Flores saw firsthand through her communication with those she was able to reach how the crowded living conditions and already-precarious financial situations made following social distancing and quarantining properly nearly impossible.
"Most of the time for the Mixteco-speaking population, when we would ask them to quarantine, they would say 'I live in a home with my kids so I can't quarantine,' and the next thing you know their wife and kids test positive," she said. "It was very emotionally hard, hearing what the families were going through, and it was emotionally draining, because families didn't know what was going on and were asking, 'Should I be super scared?'"
Steven DeLira, FSA executive director, said that local eviction protections passed in the state often didn't help residents who had multiple families living in one home, as was often the case in Santa Maria. This also made contact tracing difficult, he said.
"A real fear was people who were COVID-positive being kicked out, so they didn't want the contact tracers to call other people in the house to tell them they had been exposed," he said. "There was a stigma associated with a positive test, because I don't think the community knew what that meant."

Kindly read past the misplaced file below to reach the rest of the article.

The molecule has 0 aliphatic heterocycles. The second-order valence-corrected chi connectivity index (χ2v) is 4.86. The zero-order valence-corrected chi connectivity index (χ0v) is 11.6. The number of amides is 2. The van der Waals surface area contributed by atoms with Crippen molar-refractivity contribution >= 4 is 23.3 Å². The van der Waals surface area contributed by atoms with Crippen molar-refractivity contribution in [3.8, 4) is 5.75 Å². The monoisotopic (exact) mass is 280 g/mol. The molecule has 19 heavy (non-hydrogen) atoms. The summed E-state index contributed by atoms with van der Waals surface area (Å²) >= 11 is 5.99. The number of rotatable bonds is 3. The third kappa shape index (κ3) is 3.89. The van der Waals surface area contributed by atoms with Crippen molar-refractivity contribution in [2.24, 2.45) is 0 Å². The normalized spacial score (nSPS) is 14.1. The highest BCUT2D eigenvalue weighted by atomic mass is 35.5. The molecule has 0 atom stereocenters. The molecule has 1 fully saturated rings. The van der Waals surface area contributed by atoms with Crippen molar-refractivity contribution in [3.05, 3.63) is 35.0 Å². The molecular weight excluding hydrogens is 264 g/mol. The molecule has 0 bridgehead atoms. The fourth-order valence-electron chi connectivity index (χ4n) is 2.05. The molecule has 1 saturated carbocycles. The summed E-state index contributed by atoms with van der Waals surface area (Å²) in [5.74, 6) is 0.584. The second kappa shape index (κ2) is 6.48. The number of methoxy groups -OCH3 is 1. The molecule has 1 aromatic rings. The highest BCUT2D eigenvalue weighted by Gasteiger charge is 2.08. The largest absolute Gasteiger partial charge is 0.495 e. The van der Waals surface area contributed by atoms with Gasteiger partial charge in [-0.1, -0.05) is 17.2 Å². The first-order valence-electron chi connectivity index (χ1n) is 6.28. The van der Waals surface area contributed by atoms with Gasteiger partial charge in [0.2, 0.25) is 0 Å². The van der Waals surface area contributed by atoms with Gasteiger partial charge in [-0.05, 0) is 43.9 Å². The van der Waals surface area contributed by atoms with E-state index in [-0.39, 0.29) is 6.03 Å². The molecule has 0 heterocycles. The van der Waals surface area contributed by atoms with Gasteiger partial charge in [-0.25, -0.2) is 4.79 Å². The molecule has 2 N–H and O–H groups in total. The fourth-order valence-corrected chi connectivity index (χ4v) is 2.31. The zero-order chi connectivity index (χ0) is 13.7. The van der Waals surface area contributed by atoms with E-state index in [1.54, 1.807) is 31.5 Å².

Housing is one of the health conditions in which the city of Santa Maria ranks lowest, specifically when it comes to the number of residents per room. According to the HPI, Santa Maria has a higher number of residents per room in a residence than around 97% of the cities in California.
COVID-19 case data from July 2020 confirmed that more Santa Maria residents were living in higher-occupancy households than other county areas — 27% of Santa Maria cases confirmed by then were among residents who lived in households of five people, compared to 15% of cases in other parts of the county.